Look out for your mates and have that conversation.
It's normal for us all to feel down at some point, but it's important that we look out for each other and talk about how we're feeling.
Find out some top tips for how to approach a friend or family member if you think they might be struggling with their mental health.
- Talk to them
If you’re worried that a mate is thinking about harming themselves in any way, talk to them about it. Just talking about their feelings with a supportive pal who offers a listening ear can help them feel better. It doesn’t matter if you don’t have the solution. A phone call, a WhatsApp message or a surprise visit can have a huge effect on their wellbeing.
The most important thing you can do is be there for them in their time of need - and point them towards professional help if they need it.
- Ask direct, open questions
Don’t ignore your gut feeling if you’re worried about someone. Some people won’t open up until they’re directly asked about how they’re feeling. Ask open questions so the person can respond in more detail than just a ‘yes’ or ‘no’ and give them time to answer in the way they want to.
Do your best not to judge them. It can be incredibly difficult for people who are feeling low to open up. Put the kettle on, get comfortable and be ready to listen to how they’re feeling.
- Ask if they're suicidal
Research has shown that asking someone if they’re suicidal can protect them. It also gives you the chance to let them know they’re not a burden.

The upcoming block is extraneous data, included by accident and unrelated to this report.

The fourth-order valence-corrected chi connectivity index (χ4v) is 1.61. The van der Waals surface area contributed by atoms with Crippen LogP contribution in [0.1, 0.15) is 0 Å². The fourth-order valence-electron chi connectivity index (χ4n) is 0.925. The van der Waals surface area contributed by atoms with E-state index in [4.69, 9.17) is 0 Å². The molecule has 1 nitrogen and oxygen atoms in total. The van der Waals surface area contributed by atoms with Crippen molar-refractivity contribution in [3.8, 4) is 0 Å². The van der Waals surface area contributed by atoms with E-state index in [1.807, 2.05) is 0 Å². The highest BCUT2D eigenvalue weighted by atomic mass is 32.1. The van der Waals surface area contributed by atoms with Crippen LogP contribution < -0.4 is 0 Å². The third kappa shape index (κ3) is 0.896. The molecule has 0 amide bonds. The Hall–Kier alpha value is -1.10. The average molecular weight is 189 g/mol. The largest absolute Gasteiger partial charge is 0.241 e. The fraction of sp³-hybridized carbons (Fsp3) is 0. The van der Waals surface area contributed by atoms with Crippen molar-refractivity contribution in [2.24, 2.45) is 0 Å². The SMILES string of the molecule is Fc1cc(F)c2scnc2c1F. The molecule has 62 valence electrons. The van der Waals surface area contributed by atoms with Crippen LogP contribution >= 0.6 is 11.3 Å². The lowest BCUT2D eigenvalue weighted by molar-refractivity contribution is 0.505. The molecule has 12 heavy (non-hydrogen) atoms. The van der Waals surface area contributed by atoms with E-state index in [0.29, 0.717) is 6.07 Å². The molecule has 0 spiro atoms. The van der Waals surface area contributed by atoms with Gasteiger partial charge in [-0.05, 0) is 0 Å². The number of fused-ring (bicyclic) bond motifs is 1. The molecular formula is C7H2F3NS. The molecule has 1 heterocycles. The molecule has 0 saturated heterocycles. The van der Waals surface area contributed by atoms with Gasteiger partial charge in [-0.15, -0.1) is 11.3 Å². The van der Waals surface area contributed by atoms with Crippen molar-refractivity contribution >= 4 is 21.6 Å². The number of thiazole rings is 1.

Speaking about suicide won’t make them more likely to act on their thoughts - in fact, it decreases the likelihood of that happening. If they say they are having suicidal thoughts, take them seriously - and don’t skirt around the subject.
Encourage them to look for support and make them aware of the services that can help locally, such as our crisis team and the 24/7 coronavirus support line.
- Stay calm
If you think your mate is struggling, you can help - by staying calm, not judging them and, most importantly, listening to how they feel.
You might not have the solutions, but you can help practically - help them to write questions to ask their GP, or offer to ease the load by arranging childcare or doing a food shop.
And while it’s great that you can recognise when your friend is struggling, it can also affect your own mental health. If this starts to get on top of you, consider looking into talking therapies to help deal with anxiety and stress.